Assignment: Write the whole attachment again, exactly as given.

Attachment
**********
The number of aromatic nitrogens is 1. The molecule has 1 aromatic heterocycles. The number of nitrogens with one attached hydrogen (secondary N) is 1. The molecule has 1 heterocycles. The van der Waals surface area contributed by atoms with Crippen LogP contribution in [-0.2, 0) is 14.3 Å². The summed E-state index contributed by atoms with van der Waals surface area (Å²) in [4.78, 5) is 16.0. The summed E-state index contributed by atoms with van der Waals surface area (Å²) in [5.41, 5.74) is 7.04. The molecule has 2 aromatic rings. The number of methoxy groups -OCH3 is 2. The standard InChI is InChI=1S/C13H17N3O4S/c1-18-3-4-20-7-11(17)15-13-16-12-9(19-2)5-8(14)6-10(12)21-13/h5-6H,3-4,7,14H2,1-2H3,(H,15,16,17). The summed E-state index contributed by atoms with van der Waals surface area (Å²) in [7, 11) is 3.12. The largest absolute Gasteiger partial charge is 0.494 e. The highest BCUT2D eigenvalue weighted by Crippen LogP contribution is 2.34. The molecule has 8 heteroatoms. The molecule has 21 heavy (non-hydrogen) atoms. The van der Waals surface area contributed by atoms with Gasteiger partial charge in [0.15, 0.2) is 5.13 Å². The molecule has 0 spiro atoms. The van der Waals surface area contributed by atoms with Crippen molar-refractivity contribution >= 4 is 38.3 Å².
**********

The number of aromatic nitrogens is 1. The molecule has 1 aromatic heterocycles. The number of nitrogens with one attached hydrogen (secondary N) is 1. The molecule has 1 heterocycles. The van der Waals surface area contributed by atoms with Crippen LogP contribution in [-0.2, 0) is 14.3 Å². The summed E-state index contributed by atoms with van der Waals surface area (Å²) in [4.78, 5) is 16.0. The summed E-state index contributed by atoms with van der Waals surface area (Å²) in [5.41, 5.74) is 7.04. The molecule has 2 aromatic rings. The number of methoxy groups -OCH3 is 2. The standard InChI is InChI=1S/C13H17N3O4S/c1-18-3-4-20-7-11(17)15-13-16-12-9(19-2)5-8(14)6-10(12)21-13/h5-6H,3-4,7,14H2,1-2H3,(H,15,16,17). The summed E-state index contributed by atoms with van der Waals surface area (Å²) in [7, 11) is 3.12. The largest absolute Gasteiger partial charge is 0.494 e. The highest BCUT2D eigenvalue weighted by Crippen LogP contribution is 2.34. The molecule has 8 heteroatoms. The molecule has 21 heavy (non-hydrogen) atoms. The van der Waals surface area contributed by atoms with Gasteiger partial charge in [0.15, 0.2) is 5.13 Å². The molecule has 0 spiro atoms. The van der Waals surface area contributed by atoms with Crippen molar-refractivity contribution >= 4 is 38.3 Å².